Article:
Engineers, accountants and industry trade associations were yesterday given a severe ticking off by Michael Heseltine, the Deputy Prime Minister, for failing to produce effective and united lobbying bodies able to tackle issues of national importance.
Mr Heseltine was speaking at the launch of the Engineering Council, a new organisation that hopes for the first time to speak for the whole of the engineering profession.
It replaces a previous body of the same name that tried unsuccessfully to speak for the engineering institutions. Half of its members are directly elected by individual engineers from a variety of disciplines.
Mr Heseltine said he had deliberately not asked his officials to seek the help of Britain's various engineering institutions in research on his two white papers on competitiveness because he did not think they would have had anything useful to contribute.
Speaking to an audience largely composed of engineers, he asked: "Was I wrong? Would I really have got an input from engineers? That was not the way we felt.
"We went to the CBI, because the CBI had set up a National Manufacturing Council which put competitiveness at the leading edge of its debate."
Mr Heseltine said engineers were central to the debate about how to improve Britain's competitiveness, but he complained that they were never heard from.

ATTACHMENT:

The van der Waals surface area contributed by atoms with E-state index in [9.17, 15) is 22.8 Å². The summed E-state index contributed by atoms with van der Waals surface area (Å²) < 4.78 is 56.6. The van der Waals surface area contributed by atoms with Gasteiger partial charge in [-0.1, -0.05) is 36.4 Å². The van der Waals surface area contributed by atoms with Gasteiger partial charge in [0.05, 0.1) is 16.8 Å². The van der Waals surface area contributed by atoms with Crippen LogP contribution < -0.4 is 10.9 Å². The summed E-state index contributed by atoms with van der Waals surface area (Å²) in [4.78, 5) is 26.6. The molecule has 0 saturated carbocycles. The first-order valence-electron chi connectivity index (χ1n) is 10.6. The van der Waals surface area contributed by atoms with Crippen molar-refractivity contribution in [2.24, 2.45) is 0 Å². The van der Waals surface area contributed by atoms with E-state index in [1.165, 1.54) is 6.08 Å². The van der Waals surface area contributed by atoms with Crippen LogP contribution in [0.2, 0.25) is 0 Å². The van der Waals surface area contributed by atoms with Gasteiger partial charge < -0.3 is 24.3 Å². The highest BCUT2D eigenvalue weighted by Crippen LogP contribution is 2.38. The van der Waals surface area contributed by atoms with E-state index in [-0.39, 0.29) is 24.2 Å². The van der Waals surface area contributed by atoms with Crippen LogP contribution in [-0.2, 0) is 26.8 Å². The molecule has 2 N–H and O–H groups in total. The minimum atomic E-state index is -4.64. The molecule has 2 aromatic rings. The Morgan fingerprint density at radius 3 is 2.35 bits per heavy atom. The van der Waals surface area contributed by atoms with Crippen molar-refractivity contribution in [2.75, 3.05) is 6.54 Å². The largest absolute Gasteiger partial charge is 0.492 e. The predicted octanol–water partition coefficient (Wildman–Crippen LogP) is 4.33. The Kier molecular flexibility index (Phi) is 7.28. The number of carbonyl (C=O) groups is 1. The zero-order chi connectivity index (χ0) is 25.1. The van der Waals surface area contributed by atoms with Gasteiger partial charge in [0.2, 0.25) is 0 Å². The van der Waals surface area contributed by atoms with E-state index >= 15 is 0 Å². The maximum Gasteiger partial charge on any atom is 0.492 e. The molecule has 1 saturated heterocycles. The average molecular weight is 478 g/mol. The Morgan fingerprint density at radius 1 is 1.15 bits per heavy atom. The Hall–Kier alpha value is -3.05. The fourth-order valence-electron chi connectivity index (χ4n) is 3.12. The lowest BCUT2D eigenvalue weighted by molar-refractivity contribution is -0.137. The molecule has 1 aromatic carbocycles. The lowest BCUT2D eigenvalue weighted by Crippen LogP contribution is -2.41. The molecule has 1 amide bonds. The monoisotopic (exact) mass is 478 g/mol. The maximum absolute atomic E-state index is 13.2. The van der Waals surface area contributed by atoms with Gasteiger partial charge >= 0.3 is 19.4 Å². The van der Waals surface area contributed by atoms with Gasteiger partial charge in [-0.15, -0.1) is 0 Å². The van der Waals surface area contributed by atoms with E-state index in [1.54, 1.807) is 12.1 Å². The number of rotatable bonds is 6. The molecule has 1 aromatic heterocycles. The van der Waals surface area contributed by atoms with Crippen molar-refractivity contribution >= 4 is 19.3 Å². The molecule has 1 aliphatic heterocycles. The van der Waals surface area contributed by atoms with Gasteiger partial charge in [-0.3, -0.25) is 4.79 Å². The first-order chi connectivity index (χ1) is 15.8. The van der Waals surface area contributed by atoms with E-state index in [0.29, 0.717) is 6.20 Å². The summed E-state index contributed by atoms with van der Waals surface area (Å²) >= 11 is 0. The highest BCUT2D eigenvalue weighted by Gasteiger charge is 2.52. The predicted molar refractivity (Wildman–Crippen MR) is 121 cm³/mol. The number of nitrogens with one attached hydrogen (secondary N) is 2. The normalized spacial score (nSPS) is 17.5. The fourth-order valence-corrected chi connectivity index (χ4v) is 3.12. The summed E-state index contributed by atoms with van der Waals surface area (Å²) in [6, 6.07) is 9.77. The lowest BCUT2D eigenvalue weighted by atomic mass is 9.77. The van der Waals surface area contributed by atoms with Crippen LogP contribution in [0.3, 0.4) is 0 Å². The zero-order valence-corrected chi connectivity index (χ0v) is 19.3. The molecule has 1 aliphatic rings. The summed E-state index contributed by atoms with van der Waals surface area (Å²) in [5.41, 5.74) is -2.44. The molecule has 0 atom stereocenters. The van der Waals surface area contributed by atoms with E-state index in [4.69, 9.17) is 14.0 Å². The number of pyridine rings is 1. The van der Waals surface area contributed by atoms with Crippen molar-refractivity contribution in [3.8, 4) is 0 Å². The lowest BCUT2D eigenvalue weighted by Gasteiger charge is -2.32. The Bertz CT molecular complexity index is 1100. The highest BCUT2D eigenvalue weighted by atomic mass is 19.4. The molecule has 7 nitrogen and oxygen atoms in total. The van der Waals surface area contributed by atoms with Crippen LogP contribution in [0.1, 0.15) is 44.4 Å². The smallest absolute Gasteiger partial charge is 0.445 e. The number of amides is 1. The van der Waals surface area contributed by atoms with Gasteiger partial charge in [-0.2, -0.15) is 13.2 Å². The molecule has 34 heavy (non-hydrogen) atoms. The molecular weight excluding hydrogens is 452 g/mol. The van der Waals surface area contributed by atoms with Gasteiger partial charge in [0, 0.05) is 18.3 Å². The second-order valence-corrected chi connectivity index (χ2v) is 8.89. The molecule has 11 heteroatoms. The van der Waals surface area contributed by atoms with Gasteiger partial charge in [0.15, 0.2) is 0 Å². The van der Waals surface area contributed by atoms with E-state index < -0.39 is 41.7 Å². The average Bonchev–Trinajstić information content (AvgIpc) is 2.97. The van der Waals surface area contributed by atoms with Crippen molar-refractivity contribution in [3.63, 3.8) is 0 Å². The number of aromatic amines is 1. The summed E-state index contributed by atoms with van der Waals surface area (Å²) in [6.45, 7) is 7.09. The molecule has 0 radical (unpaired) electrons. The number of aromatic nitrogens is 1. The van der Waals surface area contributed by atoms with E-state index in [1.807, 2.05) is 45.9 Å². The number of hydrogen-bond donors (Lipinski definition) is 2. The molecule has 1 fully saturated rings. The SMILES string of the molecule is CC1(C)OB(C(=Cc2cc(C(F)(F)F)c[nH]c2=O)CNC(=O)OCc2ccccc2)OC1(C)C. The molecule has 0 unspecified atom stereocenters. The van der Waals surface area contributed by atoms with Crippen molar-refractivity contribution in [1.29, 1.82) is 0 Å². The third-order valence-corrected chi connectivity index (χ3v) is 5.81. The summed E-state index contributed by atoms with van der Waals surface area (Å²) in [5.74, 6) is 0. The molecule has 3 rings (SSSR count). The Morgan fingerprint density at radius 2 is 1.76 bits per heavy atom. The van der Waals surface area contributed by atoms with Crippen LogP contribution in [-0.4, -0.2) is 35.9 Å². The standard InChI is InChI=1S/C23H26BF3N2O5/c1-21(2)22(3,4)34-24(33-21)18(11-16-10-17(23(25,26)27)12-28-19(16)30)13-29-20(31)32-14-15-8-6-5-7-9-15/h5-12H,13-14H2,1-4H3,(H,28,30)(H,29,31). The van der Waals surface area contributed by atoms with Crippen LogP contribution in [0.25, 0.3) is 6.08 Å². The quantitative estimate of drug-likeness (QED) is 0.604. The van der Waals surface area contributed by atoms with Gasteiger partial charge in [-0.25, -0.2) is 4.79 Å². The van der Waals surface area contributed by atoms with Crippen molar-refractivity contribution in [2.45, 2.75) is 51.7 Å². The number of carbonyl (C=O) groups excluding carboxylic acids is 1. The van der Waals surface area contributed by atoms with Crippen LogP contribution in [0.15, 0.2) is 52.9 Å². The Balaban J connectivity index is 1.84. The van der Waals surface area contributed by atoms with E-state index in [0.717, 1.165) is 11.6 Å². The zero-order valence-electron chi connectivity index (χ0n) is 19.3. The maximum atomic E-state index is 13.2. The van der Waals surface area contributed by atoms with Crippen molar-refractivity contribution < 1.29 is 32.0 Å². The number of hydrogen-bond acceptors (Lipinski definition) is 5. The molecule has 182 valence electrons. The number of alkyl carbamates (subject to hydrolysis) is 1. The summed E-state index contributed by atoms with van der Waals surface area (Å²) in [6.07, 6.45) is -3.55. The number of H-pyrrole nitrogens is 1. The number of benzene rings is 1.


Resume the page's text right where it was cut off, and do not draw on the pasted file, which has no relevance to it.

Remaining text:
He said: "I don't remember the engineers over the last decade, two decades, three decades - 10 decades frankly - saying it was intolerable the way engineering and all that goes with it has been marginalised in the education of this country, to the point at which we aren't developing young people trained and equipped as some of our peers are doing."
He added: "This is why people like me are trying to get people like you to become more involved in society."
Mr Heseltine widened the ticking off to include others, saying: "You have exactly the same problem with the accountants. People have tried to bring them together and they have failed. You have got exactly the same problem with the trade associations."
He acknowledged that some progress was being made but said: "It is slow, it is painful and and if you look at it from the outside the arguments why progress does not take place stand up to no sort of intellectual scrutiny."Reuse content